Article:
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So, the thing about actually submitting stories? You have to find places to submit them.

The rule I was taught by some professional writer somewhere, I’m going out on a limb and saying that it was either Heinlein or Bradbury, since I tend to listen to advice from authors I actually read, is to set up a list with the highest paying market on the top and then work your way down.

Then, again, the number of magazines that actually pay right now? All of them are my pie in the skies. I’m starting with them, just on the off-chance that the editor likes them.

But after Ellery Queen, where do you pitch mysteries and noir?

After Science Fiction and Fantasy where do I pitch fantasy?

After Cemetery Moon where does my horror go?

Well, that’s the rub. I hit up the places I know. The books I read. And then… then, I spend a lot of time hunting through the Writer’s Marketplace. I sort of wish that I could use the same highlighter technique I used in the print version on-line, but it doesn’t work that way. I might have to break down and buy a copy. If they’re still actually making dead wood versions.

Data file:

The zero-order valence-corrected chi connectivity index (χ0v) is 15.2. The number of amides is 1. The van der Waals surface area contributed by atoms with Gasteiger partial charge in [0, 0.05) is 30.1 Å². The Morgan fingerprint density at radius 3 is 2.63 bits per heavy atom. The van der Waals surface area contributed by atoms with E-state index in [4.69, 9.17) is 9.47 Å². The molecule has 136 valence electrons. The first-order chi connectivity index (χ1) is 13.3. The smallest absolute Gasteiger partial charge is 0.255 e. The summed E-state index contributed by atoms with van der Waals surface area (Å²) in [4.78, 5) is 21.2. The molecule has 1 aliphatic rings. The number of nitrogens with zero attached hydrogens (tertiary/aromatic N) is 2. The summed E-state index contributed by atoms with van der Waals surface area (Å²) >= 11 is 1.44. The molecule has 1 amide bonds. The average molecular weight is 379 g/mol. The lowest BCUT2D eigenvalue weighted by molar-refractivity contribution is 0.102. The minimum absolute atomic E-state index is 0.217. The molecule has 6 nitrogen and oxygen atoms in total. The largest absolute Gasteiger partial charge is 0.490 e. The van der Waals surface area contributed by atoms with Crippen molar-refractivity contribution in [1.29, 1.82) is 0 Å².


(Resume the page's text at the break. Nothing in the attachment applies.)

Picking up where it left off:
Then, after I get my list, I have to visit the site for the publisher to make sure 1) they’re still publishing 2) the editor hasn’t changed 3) the actual submission guidelines. (Which are not exactly what shows up in Writer’s Market. I mean this. Do not be fooled.)

So, yeah! I have a submission in for this month. So, I’ve actually hit this month’s goal.

But boo, because now I have to start all over for the next story to go out next month because I’ve not been a good girl and set up my lists yet. *sighs*

If I wrote good solid mainstream fiction short stories would this be an issue?

WELL DUH. YES. Because good solid mainstream fiction sells really well to lit journals who pay you in copies and reputation.

Okay, okay, I guess this is enough words on whining about something that everyone already knows about.

TTFN

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